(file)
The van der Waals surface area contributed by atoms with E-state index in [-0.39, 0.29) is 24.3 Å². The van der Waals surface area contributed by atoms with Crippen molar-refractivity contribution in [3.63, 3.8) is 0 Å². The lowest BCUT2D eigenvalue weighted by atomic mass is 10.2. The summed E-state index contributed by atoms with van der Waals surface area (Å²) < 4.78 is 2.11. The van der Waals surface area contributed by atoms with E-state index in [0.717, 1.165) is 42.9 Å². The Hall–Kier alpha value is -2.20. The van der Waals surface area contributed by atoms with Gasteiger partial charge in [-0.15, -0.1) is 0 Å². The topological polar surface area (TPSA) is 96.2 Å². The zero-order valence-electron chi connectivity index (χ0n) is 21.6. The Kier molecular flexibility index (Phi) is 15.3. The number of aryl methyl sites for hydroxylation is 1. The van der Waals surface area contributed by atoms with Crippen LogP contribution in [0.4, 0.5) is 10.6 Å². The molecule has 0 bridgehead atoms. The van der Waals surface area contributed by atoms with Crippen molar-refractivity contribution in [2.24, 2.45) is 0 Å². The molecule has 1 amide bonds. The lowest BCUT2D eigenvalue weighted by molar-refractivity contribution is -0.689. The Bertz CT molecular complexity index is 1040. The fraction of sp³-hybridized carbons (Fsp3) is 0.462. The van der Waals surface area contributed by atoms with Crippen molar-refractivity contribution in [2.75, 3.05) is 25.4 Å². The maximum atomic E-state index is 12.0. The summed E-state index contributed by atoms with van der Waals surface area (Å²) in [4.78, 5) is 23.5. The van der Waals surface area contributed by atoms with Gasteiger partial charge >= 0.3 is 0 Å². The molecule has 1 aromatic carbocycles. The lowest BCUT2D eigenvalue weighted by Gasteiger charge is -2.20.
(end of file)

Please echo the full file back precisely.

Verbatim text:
The van der Waals surface area contributed by atoms with E-state index in [-0.39, 0.29) is 24.3 Å². The van der Waals surface area contributed by atoms with Crippen molar-refractivity contribution in [3.63, 3.8) is 0 Å². The lowest BCUT2D eigenvalue weighted by atomic mass is 10.2. The summed E-state index contributed by atoms with van der Waals surface area (Å²) < 4.78 is 2.11. The van der Waals surface area contributed by atoms with E-state index in [0.717, 1.165) is 42.9 Å². The Hall–Kier alpha value is -2.20. The van der Waals surface area contributed by atoms with Gasteiger partial charge in [-0.15, -0.1) is 0 Å². The topological polar surface area (TPSA) is 96.2 Å². The zero-order valence-electron chi connectivity index (χ0n) is 21.6. The Kier molecular flexibility index (Phi) is 15.3. The number of aryl methyl sites for hydroxylation is 1. The van der Waals surface area contributed by atoms with Crippen LogP contribution in [0.4, 0.5) is 10.6 Å². The molecule has 0 bridgehead atoms. The van der Waals surface area contributed by atoms with Crippen molar-refractivity contribution in [2.24, 2.45) is 0 Å². The molecule has 1 amide bonds. The lowest BCUT2D eigenvalue weighted by molar-refractivity contribution is -0.689. The Bertz CT molecular complexity index is 1040. The fraction of sp³-hybridized carbons (Fsp3) is 0.462. The van der Waals surface area contributed by atoms with Crippen molar-refractivity contribution in [2.75, 3.05) is 25.4 Å². The maximum atomic E-state index is 12.0. The summed E-state index contributed by atoms with van der Waals surface area (Å²) in [4.78, 5) is 23.5. The van der Waals surface area contributed by atoms with Gasteiger partial charge >= 0.3 is 0 Å². The molecule has 1 aromatic carbocycles. The lowest BCUT2D eigenvalue weighted by Gasteiger charge is -2.20.